CDBA BC Staff

 

 

Theresa Tancock - Family Services Coordinator

 

Theresa graduated from the Special Education Teacher’s Assistant Program at Kwantlen College in 1999. She was hired as a Teacher’s Assistant in 1998 with the School District of Langley and hasn’t turned back since! In 2003, Theresa became an Intervenor with the School District. “This was my first introduction into the world of Deafblindness and I soon discovered that it would change my life and my whole way of thinking! The world of Deafblindness opened so many doors for me.”

 

Theresa has almost completed the Intervenor for Individuals with Deafblindness Certificate Program, offered by Douglas College, with only one course to go! In 2006, she became a member of the Board of Directors for the Canadian Deafblind Association – BC Chapter. She attended the International Conference for Deafblindness in Perth, Australia in September of 2007 and upon her return she began working part-time as a Deafblind Consultant for the Early Intervention Program of CDBA-BC.

 

When her student with Deafblindness graduated in June 2008, Theresa accepted the position as Family Services Coordinator for CDBA-BC. She is an advocate for families of children with Deafblindness and also coordinates the many programs offered by the Association, such as the Summer Intervention Program, the Summer Recreation Program, the Hospital Intervention Services Program and the Relief Intervention Services Program.

 

Theresa is married and a mother of two young adults. She also enjoys singing in her church choir and getting together with family and friends.

 

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Sue Gawne - Early Intervention Program Director

 

Sue graduated from the Educational Assistant Program at Okanagan University in 1996. She was hired as a Certified Education Assistant in 1996 with the Penticton School District. She started working for the school district as an Intervenor in 1998. Sue was also a Foster Parent during that time. In 2009 she graduated from the Intervenor for Individuals with Deafblindness Certificate Program offered at Douglas College. It was through her Foster Parenting experience that she was introduced to the unique world of deafblindness and was bitten by the deafblind bug!

 

In 2007, Sue joined the Canadian Deafblind Association -BC Chapter as a part-time Consultant for the Early Intervention Program supporting families in the Interior and Northern areas of the province. As the Early Intervention Program continued to grow, the position became full time in 2008. As of the spring of 2012 - bringing her many years of experience as an Intervenor, Foster Parent of a child with deafblindness, and as a Deafblind Consultant - Sue accepted the position of Program Director for the Early Intervention Program. She continues to provide family centered support and training to families with children with deafblindness and their teams throughout the province.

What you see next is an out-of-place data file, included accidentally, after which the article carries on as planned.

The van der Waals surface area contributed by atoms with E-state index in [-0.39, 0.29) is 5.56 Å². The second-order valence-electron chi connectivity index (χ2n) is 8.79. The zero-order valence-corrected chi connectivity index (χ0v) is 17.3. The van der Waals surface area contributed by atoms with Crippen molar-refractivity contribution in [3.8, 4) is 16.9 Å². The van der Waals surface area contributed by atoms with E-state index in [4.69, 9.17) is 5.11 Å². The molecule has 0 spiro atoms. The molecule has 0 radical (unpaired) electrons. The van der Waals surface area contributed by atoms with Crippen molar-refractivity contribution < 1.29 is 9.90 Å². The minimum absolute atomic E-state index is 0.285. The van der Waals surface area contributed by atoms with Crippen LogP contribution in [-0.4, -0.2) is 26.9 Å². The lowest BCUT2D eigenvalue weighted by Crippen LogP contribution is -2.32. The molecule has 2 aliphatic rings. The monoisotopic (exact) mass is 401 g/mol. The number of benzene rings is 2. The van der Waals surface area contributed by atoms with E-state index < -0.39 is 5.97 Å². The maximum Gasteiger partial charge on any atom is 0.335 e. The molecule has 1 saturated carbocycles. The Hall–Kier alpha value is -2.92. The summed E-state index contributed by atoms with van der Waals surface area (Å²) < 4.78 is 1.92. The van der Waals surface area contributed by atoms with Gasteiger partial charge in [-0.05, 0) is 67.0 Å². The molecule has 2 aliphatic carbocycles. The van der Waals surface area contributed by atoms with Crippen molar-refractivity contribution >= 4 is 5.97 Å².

Sue has two adult children and one grandson. She enjoys being outdoors, adventure travel and spending time with family and friends.

 

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Allison Mail - Early Intervention Consultant (Island)

 

 

As the Early Intervention Consultant, Allison looks out for the needs of our youngest members.

 

Allison graduated from University of Western Ontario with a BA in Developmental Psychology. Her introduction to the world of deafblindness was in 1986 when she began work as an Intervenor at the W. Ross Macdonald School, Brantford Ontario in the Deafblind Unit, In 1989 she began working as a Resource consultant, traveling Ontario supporting students with deafblindness aged birth to 21 and their families. In 1999 she heard the call of the west coast and moved to Richmond to serve as the Executive Director of Deafblind Rubella Housing, which is now Deafblind Services Society of BC (DSS-BC). She took some time off to start her family, and in April of 2003 she started in the Early Intervention Program for the BC Chapter. The Early Intervention program gives Allison the opportunity to use her many skills as an Intervenor, Resource Professional and Deafblind consultant in her work with families all across BC.

 

When not working at the CDBA-BC, Allison spends her time “dressing up like a princess” and shooting arrows with the Society for Creative Anachronism.